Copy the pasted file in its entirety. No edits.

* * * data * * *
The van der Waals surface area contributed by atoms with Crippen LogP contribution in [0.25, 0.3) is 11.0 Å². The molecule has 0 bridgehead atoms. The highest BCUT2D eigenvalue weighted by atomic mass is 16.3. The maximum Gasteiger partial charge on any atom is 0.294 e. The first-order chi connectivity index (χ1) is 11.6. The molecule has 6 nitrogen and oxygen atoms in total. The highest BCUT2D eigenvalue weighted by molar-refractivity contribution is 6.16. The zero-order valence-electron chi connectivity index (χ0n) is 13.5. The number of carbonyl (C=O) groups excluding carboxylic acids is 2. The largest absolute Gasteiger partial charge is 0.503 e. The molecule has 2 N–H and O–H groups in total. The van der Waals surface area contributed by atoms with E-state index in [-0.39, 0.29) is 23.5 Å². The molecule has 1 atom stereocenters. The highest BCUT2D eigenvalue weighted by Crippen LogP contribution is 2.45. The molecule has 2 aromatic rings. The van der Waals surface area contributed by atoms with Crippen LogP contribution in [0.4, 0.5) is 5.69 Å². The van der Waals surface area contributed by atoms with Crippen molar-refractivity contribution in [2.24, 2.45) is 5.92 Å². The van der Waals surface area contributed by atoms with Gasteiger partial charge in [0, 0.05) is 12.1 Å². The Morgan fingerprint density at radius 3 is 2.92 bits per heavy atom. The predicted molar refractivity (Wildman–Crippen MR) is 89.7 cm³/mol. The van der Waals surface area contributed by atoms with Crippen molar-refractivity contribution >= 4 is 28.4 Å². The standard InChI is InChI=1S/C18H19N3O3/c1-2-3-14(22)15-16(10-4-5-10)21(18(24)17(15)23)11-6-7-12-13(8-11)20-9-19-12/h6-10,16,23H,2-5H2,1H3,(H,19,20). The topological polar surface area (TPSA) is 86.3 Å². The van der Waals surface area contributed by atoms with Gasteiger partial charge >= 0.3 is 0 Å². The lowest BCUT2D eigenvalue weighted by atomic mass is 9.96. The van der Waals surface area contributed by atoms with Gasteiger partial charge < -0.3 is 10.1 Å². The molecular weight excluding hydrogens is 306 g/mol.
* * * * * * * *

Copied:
The van der Waals surface area contributed by atoms with Crippen LogP contribution in [0.25, 0.3) is 11.0 Å². The molecule has 0 bridgehead atoms. The highest BCUT2D eigenvalue weighted by atomic mass is 16.3. The maximum Gasteiger partial charge on any atom is 0.294 e. The first-order chi connectivity index (χ1) is 11.6. The molecule has 6 nitrogen and oxygen atoms in total. The highest BCUT2D eigenvalue weighted by molar-refractivity contribution is 6.16. The zero-order valence-electron chi connectivity index (χ0n) is 13.5. The number of carbonyl (C=O) groups excluding carboxylic acids is 2. The largest absolute Gasteiger partial charge is 0.503 e. The molecule has 2 N–H and O–H groups in total. The van der Waals surface area contributed by atoms with E-state index in [-0.39, 0.29) is 23.5 Å². The molecule has 1 atom stereocenters. The highest BCUT2D eigenvalue weighted by Crippen LogP contribution is 2.45. The molecule has 2 aromatic rings. The van der Waals surface area contributed by atoms with Crippen LogP contribution in [0.4, 0.5) is 5.69 Å². The van der Waals surface area contributed by atoms with Crippen molar-refractivity contribution in [2.24, 2.45) is 5.92 Å². The van der Waals surface area contributed by atoms with Gasteiger partial charge in [0, 0.05) is 12.1 Å². The Morgan fingerprint density at radius 3 is 2.92 bits per heavy atom. The predicted molar refractivity (Wildman–Crippen MR) is 89.7 cm³/mol. The van der Waals surface area contributed by atoms with Crippen molar-refractivity contribution >= 4 is 28.4 Å². The standard InChI is InChI=1S/C18H19N3O3/c1-2-3-14(22)15-16(10-4-5-10)21(18(24)17(15)23)11-6-7-12-13(8-11)20-9-19-12/h6-10,16,23H,2-5H2,1H3,(H,19,20). The topological polar surface area (TPSA) is 86.3 Å². The van der Waals surface area contributed by atoms with Gasteiger partial charge >= 0.3 is 0 Å². The lowest BCUT2D eigenvalue weighted by atomic mass is 9.96. The van der Waals surface area contributed by atoms with Gasteiger partial charge < -0.3 is 10.1 Å². The molecular weight excluding hydrogens is 306 g/mol.